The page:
Dean's Update: June 2015
To: L&S Administration, Chairs, Directors, Associate Chairs and Department Administrators
I am writing during a challenging time for all members of the campus community. Like everyone I have spoken with, including top level campus leadership, I am alarmed at the actions of the Joint Finance Committee that affect tenure and shared governance in the University of Wisconsin System and at UW-Madison.
If you have not had a chance to read the Chancellor's statements on this topic, and especially her statement released on Tuesday, please do so. I am confident that the Chancellor understands our frustrations. We collectively understand the issues at stake. The system of higher education in the U.S. remains the envy of the world. Within this system, UW-Madison takes its place as one of the finest public research institutions in the world. To preserve our standing, we need the same tenure protections at UW-Madison as is policy at every other great peer institution. Now, more than ever, this institution and other U.S. institutions of education and government need leaders grounded in ethics, including freedom of speech and inquiry, civility in deliberation, responsible and productive critique and protest, and powerful advocacy.
We are a wonderful public institution in a politically polarized state. This results can yield messy, uncomfortable policymaking. I know many are further angered and hurt by the speed at which these changes have been proposed. The process will need some time to play out, but I am confident in the upcoming work of the University Committee as they appoint a faculty committee to recommend policies to specify when and how we invoke the new authority outlined in Section 39 of the omnibus motion from the Joint Finance Committee. And at the system level, Provost Mangelsdorf is serving on the Regents’ committee on tenure where she will play important role in crafting the policies and practices on tenure.
The college’s next steps:
Many faculty have told me about concerning conversations among their faculty and staff. I am greatly concerned about the negative impact this policymaking has on our faculty and staff colleagues, particularly assistant professors and those coming to campus for the first time this fall. We will continue to do all that we can to work together, to communicate, and help the College of Letters & Science prosper as best we can given the challenges that we face.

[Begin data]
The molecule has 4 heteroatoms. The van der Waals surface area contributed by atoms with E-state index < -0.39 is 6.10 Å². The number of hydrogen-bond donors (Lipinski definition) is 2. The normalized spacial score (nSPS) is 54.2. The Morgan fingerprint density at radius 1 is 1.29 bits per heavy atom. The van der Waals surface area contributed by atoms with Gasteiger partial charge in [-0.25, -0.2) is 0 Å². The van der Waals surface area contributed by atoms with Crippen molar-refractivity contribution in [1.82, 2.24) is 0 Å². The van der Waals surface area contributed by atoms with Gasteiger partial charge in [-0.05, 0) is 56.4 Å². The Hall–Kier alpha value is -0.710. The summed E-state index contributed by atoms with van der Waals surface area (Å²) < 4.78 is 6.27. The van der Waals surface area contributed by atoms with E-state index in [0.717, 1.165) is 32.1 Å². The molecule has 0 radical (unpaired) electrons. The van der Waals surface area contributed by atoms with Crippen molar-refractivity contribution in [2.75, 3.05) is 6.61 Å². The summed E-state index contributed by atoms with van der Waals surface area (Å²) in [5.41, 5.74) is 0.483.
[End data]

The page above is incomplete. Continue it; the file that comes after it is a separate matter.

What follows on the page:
To further communication and recognize the critical need to work together, I will host a special listening session on Tuesday, June from 1-2pm in Room 165 Bascom. Please encourage all who might be interested to attend. We will have light refreshments available.
Further, I know there are many ongoing conversations occurring among faculty about offers from other universities. As we always have been, we are committed to working with you on retentions -- do not hesitate to reach out to your divisional associate dean and to speak with faculty members who have concerns.
Every day, I see evidence of great things done by our faculty, staff and students. I hope that over the next weeks and months you will look around and see the depth, the sophistication, the energy, and the possibility that exists here. There are many reasons why I believe Madison will remain one of the most exciting places to undertake critical scholarship and advance knowledge – to live and to teach. There continue to be promising developments in philanthropy, summer budget models, and hiring, tenure and retention decisions. The remarkable people here make me proud to be part of UW-Madison and, despite very difficult current circumstances, optimistic about our future.
John Karl Scholz, Dean
College of Letters & Science
Professor of Economics
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